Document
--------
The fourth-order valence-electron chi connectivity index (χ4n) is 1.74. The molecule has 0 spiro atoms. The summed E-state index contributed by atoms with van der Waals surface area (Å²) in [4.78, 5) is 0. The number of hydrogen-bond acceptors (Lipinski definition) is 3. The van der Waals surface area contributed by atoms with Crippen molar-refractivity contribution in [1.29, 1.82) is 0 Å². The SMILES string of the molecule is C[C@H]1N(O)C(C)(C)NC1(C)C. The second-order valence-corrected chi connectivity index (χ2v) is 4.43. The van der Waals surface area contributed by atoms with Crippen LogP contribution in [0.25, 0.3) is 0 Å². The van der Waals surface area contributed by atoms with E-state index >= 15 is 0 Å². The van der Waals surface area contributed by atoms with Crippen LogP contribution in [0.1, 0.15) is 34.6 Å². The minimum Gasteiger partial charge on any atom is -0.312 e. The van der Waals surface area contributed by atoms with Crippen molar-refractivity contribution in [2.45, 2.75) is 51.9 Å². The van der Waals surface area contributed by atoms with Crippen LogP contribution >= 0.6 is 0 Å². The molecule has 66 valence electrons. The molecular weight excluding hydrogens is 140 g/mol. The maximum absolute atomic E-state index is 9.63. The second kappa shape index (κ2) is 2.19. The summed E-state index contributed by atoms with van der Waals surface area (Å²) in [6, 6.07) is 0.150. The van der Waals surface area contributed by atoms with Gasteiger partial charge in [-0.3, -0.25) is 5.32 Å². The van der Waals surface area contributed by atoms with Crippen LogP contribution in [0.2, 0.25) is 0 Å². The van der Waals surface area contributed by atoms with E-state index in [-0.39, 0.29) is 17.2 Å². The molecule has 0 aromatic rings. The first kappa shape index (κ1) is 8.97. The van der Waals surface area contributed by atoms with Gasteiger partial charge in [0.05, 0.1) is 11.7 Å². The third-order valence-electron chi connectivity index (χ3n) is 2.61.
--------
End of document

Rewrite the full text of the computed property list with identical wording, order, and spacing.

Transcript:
The fourth-order valence-electron chi connectivity index (χ4n) is 1.74. The molecule has 0 spiro atoms. The summed E-state index contributed by atoms with van der Waals surface area (Å²) in [4.78, 5) is 0. The number of hydrogen-bond acceptors (Lipinski definition) is 3. The van der Waals surface area contributed by atoms with Crippen molar-refractivity contribution in [1.29, 1.82) is 0 Å². The SMILES string of the molecule is C[C@H]1N(O)C(C)(C)NC1(C)C. The second-order valence-corrected chi connectivity index (χ2v) is 4.43. The van der Waals surface area contributed by atoms with Crippen LogP contribution in [0.25, 0.3) is 0 Å². The van der Waals surface area contributed by atoms with E-state index >= 15 is 0 Å². The van der Waals surface area contributed by atoms with Crippen LogP contribution in [0.1, 0.15) is 34.6 Å². The minimum Gasteiger partial charge on any atom is -0.312 e. The van der Waals surface area contributed by atoms with Crippen molar-refractivity contribution in [2.45, 2.75) is 51.9 Å². The van der Waals surface area contributed by atoms with Crippen LogP contribution >= 0.6 is 0 Å². The molecule has 66 valence electrons. The molecular weight excluding hydrogens is 140 g/mol. The maximum absolute atomic E-state index is 9.63. The second kappa shape index (κ2) is 2.19. The summed E-state index contributed by atoms with van der Waals surface area (Å²) in [6, 6.07) is 0.150. The van der Waals surface area contributed by atoms with Gasteiger partial charge in [-0.3, -0.25) is 5.32 Å². The van der Waals surface area contributed by atoms with Crippen LogP contribution in [0.2, 0.25) is 0 Å². The van der Waals surface area contributed by atoms with E-state index in [-0.39, 0.29) is 17.2 Å². The molecule has 0 aromatic rings. The first kappa shape index (κ1) is 8.97. The van der Waals surface area contributed by atoms with Gasteiger partial charge in [0.05, 0.1) is 11.7 Å². The third-order valence-electron chi connectivity index (χ3n) is 2.61.